Call for Papers

IDEALIZATION IN HISTORY

edited by

Krzysztof Brzechczyn and Jerzy Topolski

It seems trivial to assert that the following three stages of the historian's research can be identified: establishing and interpreting historical facts, explaining and formulating laws, constructing theory. What is less obvious is the assertion that at each of these stages of research the historian uses idealization or other similar procedures. The volume in preparation will consist of four principal parts, grouping theoretical papers as well as case studies addressing the issue of idealization at each subsequent stage of the historian's research.
A historical fact is a researcher's construct which is a result of interpreting source data. This interpretation is based on two commonly used assumptions: the assumption of the reliability of a historical source and the assumption of its authenticity. In this case, the establishing and interpretation of historical facts is based on assumptions which “real” source data never completely satisfy because it reflects social, political, religious, etc. biases of their creators. So the task of the historian is to omit these properties of historical sources and to focus on those aspects that are helpful in the reconstruction of the historical past. The problem of interpretation of historical sources and establishment of historical facts will be investigated in the part entitled The Interpretation of Historical Facts.
The use of idealization in formulating scientific laws intended to explain established facts and historical events will be the concern of the second part of the volume, Explaining and Formulating Scientific Laws in History.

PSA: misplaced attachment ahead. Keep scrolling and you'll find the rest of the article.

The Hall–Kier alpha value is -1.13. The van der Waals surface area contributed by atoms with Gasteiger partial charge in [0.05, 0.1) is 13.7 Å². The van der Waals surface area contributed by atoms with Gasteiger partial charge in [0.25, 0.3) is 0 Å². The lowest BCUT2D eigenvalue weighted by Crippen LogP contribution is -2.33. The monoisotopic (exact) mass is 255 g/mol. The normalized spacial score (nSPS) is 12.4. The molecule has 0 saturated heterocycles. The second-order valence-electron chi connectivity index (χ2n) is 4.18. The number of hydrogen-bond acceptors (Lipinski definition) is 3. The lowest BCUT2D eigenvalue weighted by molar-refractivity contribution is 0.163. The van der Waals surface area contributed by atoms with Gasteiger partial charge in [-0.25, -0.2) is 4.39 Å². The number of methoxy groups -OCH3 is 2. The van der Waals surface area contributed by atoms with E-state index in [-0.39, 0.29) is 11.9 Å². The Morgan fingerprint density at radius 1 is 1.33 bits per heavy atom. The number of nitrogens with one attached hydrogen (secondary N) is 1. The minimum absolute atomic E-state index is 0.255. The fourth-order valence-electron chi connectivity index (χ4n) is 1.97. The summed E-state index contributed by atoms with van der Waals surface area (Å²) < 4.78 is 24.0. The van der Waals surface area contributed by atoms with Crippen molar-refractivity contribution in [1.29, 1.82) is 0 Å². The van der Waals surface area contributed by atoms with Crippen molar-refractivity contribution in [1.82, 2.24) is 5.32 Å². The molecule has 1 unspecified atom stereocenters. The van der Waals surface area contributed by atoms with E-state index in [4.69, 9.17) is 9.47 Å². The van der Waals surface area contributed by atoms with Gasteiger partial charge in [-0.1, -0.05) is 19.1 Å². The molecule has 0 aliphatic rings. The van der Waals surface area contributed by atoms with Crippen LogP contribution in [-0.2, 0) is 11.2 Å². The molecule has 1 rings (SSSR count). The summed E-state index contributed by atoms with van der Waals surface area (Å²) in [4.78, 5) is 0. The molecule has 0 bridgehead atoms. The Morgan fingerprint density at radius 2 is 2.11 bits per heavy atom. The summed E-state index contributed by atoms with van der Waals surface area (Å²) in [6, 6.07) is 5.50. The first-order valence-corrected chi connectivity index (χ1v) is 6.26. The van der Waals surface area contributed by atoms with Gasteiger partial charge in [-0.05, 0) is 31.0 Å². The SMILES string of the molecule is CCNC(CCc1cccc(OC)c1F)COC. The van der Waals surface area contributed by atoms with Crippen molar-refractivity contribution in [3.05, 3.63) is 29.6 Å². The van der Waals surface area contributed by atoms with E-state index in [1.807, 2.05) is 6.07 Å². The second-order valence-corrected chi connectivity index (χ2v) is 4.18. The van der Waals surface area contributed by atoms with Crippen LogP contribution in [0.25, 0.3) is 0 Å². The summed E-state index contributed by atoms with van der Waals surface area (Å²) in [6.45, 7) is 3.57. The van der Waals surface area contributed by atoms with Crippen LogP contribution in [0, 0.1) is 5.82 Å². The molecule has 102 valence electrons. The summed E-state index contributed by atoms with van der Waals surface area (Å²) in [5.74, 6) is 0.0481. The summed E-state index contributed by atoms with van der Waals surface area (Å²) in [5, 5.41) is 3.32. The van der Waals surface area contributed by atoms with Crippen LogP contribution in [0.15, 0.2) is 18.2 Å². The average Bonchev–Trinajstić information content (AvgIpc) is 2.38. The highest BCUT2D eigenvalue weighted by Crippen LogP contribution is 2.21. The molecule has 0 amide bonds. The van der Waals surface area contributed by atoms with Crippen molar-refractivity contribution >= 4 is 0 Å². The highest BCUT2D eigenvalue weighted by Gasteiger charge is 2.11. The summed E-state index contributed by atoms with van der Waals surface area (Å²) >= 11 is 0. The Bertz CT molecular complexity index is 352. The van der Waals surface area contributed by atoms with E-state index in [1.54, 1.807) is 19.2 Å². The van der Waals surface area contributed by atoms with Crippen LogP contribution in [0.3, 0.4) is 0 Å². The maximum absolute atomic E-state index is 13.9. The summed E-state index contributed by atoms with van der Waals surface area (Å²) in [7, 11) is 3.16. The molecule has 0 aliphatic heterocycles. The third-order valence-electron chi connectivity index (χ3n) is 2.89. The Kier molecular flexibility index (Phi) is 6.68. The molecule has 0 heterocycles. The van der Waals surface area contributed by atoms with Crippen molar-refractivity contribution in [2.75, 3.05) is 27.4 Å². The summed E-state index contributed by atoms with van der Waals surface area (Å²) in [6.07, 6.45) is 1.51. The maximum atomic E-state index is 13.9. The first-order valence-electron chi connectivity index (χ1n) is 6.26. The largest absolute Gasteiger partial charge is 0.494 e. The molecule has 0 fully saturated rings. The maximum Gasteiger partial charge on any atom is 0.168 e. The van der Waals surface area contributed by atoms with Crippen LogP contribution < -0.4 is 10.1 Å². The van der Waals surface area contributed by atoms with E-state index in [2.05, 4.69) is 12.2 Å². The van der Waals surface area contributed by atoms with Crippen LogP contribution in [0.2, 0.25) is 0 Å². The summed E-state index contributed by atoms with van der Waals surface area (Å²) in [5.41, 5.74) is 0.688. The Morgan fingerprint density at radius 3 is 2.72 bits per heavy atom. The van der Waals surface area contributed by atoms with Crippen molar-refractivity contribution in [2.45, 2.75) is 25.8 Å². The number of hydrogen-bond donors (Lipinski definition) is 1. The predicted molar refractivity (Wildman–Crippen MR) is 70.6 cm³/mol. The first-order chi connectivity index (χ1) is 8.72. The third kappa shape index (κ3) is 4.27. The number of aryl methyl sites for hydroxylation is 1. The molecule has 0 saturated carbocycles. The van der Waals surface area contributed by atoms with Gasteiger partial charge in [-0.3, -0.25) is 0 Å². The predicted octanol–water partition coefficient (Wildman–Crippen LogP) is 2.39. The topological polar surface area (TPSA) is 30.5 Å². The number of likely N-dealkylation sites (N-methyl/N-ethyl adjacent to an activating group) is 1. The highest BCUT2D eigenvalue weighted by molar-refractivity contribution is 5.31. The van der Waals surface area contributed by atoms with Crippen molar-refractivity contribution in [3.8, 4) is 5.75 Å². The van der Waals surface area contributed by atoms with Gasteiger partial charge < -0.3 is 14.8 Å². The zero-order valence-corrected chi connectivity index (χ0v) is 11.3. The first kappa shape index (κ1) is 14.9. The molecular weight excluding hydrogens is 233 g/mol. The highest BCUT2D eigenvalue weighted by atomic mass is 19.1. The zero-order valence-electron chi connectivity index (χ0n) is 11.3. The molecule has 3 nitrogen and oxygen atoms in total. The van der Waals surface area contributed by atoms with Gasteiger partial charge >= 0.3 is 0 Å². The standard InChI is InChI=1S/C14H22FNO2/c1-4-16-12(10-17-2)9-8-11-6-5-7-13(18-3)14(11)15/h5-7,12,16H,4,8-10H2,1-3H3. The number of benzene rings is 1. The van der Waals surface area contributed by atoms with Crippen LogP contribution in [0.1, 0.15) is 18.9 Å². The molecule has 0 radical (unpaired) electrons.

The third part, Constructing Theory, will examine the uses of various idealization procedures in historical science for the construction of theories, involving a sequence of models ranging from highly idealized to more realistic ones.
The concluding part, The Methodology of New Economic History, will present articles reconstructing the researcher's conduct within this school of economic thought.

The contributors to the volume include:

    Mark Bevir (the University of Newcastle upon Tyne)
    Antoon Van den Braembussche (Erasmus University, Rotterdam)
    Wolfgang Küttler (Max Planck Institute, Berlin)
    Roch Little (Universidad Nacional de Colombia)
    Chirs Lorenz (Vrije Universiteit, Amsterdam)
    Leszek Nowak (Adam Mickiewicz University, Pozna)
    Jan Pomorski (Maria Skodowska-Curie University, Lublin)
    Magorzata Sodowa-Hepa (Akademia Ekonomiczna, Pozna)
    Jerzy Topolski (Adam Mickiewicz University, Pozna)
    Rolf Torstendahl (Uppsala University)
    Eduardo Tortarolo (Universitŕ di Torino)

The volume will be appear in the Pozna Studies in the Philosophy of the Sciences and the Humanities book series published by Rodopi. The papers should be prepared to conform the style of the series. They should not exceed 40 double-spaced pages. The submission deadline is December 1, 1998. The papers should be preceded by a 150-200 word abstract. Two copies (accompanied by a floppy disk version) should be sent to:

dr Krzysztof Brzechczyn
Instytut Filozofii
Uniwersytet im. Adama Mickiewicza
ul. Szamarzewskiego 89C
60-568 Poznan
Poland
e-mail: brzech@main.amu.edu.pl